Advancing digital accessibility-Insights from SUNY Oswego's journey

A discussion on best practices, challenges, and solutions for higher education marketers, website developers, and content editors.

In the rapidly evolving landscape of higher education, digital accessibility has emerged as a crucial aspect of ensuring equitable and inclusive experiences for all students and stakeholders. 

Kate Deforest - SUNY Oswego accessibility portrait headshotWe had the opportunity to chat with Web Content Strategist Kate Deforest from SUNY Oswego's Digital Services team to delve into their experiences, strategies, and successes in the realm of digital accessibility.

This interview provides valuable insights for higher education marketers seeking to improve their institution's digital accessibility efforts.

If you’d like to hear more great insights like these, join us at HE Connect 2023 in Liverpool, a conference and networking event dedicated to the higher education sphere that brings together experts from a variety of institutions both in the US and UK to discuss common challenges and find solutions.

The Digital Accessibility Imperative

In our conversation with SUNY Oswego's Digital Services team, we explored a wide range of topics related to digital accessibility.

From web and digital accessibility best practices to overcoming challenges and implementing effective solutions, their journey reflects a proactive approach toward creating a more accessible digital environment.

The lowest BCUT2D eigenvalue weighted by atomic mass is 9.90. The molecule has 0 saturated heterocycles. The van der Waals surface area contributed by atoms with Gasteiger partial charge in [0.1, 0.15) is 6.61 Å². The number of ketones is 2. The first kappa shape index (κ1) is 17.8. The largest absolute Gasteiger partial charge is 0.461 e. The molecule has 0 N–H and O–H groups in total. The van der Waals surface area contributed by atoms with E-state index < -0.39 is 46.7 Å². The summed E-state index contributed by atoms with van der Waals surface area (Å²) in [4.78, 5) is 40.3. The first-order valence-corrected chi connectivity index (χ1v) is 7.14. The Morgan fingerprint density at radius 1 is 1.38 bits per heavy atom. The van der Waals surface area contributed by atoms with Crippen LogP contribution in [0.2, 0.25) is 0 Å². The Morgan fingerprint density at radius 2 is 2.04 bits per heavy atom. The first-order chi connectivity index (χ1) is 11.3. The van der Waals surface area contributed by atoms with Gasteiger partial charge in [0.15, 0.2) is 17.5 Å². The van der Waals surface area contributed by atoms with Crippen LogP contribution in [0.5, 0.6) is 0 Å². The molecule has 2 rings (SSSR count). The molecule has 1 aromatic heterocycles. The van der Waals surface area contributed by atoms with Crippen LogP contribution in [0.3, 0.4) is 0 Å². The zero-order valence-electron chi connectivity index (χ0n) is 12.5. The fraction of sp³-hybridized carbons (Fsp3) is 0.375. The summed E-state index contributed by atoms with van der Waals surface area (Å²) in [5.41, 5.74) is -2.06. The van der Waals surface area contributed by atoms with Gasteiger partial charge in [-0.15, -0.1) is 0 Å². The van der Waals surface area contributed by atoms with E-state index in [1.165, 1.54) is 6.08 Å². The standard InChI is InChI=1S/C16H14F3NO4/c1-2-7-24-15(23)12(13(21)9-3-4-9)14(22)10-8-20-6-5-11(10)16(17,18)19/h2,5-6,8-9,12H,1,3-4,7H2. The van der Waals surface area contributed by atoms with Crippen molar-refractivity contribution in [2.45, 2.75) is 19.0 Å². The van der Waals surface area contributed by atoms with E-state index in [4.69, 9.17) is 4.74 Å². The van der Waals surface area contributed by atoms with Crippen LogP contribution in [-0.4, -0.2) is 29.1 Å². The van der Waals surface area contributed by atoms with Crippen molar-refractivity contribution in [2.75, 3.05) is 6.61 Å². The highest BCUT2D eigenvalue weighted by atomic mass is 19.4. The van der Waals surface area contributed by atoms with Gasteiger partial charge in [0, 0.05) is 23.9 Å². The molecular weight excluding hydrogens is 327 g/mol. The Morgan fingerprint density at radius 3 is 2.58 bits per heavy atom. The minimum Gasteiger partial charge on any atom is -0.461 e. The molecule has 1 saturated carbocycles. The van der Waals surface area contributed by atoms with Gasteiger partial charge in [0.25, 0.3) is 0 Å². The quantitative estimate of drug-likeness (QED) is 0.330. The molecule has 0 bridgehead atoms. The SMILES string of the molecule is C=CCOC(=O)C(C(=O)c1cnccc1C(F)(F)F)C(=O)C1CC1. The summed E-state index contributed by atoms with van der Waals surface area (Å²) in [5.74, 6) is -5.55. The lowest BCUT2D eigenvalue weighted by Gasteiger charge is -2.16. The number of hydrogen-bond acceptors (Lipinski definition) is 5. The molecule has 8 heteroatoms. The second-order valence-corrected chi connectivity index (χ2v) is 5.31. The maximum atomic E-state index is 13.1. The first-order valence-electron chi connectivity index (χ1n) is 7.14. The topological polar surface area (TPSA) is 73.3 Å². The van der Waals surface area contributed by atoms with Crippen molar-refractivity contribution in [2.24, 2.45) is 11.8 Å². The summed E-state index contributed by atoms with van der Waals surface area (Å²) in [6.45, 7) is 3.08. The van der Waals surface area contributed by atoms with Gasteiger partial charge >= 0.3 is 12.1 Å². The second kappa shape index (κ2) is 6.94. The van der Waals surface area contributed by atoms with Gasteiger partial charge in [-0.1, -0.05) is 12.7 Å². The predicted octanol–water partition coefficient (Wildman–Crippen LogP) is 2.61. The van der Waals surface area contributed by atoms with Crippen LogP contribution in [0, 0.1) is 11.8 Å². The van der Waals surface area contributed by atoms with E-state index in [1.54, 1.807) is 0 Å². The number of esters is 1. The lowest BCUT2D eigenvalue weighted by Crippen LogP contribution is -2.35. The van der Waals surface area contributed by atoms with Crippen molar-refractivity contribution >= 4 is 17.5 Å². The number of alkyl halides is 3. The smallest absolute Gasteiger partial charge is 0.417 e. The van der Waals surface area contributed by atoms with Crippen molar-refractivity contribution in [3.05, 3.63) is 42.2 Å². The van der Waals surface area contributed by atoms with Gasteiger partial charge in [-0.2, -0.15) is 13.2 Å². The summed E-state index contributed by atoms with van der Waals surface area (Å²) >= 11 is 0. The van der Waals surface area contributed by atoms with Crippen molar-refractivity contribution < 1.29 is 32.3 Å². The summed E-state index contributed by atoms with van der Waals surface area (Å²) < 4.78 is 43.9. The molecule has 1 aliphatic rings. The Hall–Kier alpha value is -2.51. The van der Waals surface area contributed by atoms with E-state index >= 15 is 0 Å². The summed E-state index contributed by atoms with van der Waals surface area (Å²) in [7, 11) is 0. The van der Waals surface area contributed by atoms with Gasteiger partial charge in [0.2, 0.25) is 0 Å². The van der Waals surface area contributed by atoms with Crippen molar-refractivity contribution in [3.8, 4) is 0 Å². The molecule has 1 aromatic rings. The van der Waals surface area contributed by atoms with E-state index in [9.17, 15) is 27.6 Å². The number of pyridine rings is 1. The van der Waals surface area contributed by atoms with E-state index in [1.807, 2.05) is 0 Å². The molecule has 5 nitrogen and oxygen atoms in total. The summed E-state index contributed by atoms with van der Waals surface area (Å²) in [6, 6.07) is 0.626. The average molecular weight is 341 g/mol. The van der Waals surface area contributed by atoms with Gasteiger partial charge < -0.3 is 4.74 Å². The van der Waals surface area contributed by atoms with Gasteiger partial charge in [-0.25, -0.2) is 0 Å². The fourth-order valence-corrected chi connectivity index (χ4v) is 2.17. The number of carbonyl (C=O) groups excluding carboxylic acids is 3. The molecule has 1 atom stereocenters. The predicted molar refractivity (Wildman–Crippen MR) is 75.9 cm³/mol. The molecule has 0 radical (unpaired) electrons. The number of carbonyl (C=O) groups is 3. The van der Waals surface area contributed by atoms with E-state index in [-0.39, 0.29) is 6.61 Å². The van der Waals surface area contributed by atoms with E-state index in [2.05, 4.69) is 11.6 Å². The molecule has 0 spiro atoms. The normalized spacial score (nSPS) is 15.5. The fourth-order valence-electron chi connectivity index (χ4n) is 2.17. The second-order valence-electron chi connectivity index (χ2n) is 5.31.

Can you tell us a bit about the web and digital accessibility best practices that you’ve implemented at SUNY Oswego?

The Digital Services team includes digital accessibility with all our website editor training; before someone can get edit access to their department website, they go through a brief training with me, in which I go over some of the basics of digital accessibility.

Ultimately, we don’t have a lot of control over how departments manage their individual sites, but we at least present campus personnel with a basic understanding of how to improve accessibility.

If we notice something that’s problematic, we will bring it to the attention of the department editor or chair and suggest ways to correct it.

Twice a year, between semesters, our campus has a two-week-long professional development period.